One of the most fundamental skills students learn in school is still at the forefront of the national education conversation—how kids learn to read.
The “science of reading” movement pushed forward in 2023, with at least five more states passing new laws designed to bring reading instruction in line with evidence-based practice. At the same time, opposition to these attempts to overhaul classroom practice has surfaced, too, with one state seeing the first major legal challenge to new legislation.
Looking back over the year, Education Week rounded up four important developments in reading instruction policy and practice. Read on below.
The ‘science of reading’ solidifies its buzzword status
The term is ubiquitous—used by district leaders to describe their approach to reading instruction, cited in state legislation mandating changes to curriculum and instruction, and inserted into publishing companies’ promotional materials.
However, as the movement to align reading instruction with evidence-based practices has only continued to grow, not everyone is using the same definition. Some reading researchers have raised concerns that education companies are putting “science of reading” labels on their materials without ensuring that their products follow research-backed approaches.
This past October, we asked more than 1,300 educators, “What does ‘the science of reading’ mean to you?” The responses ranged from those who only mentioned foundational word-reading skills, such as phonics and phonemic awareness, to the very general: “What works in reading.”
Read more about the survey results here.
New research suggests which reading laws lead to better outcomes for students—and which might not
More than half of all states have passed new reading legislation since 2019, mandating that schools use materials, instructional approaches, and assessment tools that align with the evidence base on how children learn to read.
Lawmakers and advocates have promised that this overhaul in how teachers teach will lead to higher student achievement. In 2023, the field started to evaluate some evidence.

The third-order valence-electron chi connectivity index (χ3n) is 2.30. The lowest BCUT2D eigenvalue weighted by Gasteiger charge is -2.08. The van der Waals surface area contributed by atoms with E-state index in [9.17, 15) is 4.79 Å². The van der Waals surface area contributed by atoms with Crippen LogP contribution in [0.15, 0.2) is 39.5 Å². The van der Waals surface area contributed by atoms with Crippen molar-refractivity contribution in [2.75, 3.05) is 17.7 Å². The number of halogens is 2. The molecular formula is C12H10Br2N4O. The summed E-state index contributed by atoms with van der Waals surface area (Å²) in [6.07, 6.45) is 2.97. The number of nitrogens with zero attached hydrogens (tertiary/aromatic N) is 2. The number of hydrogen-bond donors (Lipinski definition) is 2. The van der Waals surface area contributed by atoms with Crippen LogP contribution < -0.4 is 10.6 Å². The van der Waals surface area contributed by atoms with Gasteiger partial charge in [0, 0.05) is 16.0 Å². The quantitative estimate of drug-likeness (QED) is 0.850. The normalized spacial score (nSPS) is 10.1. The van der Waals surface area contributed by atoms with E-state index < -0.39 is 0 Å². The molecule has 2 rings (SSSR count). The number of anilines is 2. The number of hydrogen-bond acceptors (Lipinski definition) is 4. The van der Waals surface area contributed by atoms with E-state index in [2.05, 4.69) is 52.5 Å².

A study from researchers at Michigan State University examined states that had passed reading laws over the last decade. They found that these policies were linked to improvement in end-of-year tests. But they also found that some laws led to stronger results than others. Only states that provided a host of instructional support—such as training and coaching for teachers and interventions for struggling students—and provided funding saw gains on the National Assessment of Educational Progress. These comprehensive policies also included 3rd grade retention mandates, which require students to meet a certain standard of reading proficiency to advance to 4th grade.
Another study, from California, looked at a grant program aimed at raising reading scores in the state’s lowest performing schools. The program gave schools about $1,000 per student to spend on evidence-based approaches to teaching reading. Schools that participated in the program saw a moderate increase in student scores compared to schools that didn’t.
Importantly, the researchers said, the grant program didn’t just mandate changes. Like the state laws that led to better student outcomes in the Michigan study, this grant program also offered financial and programmatic assistance to schools.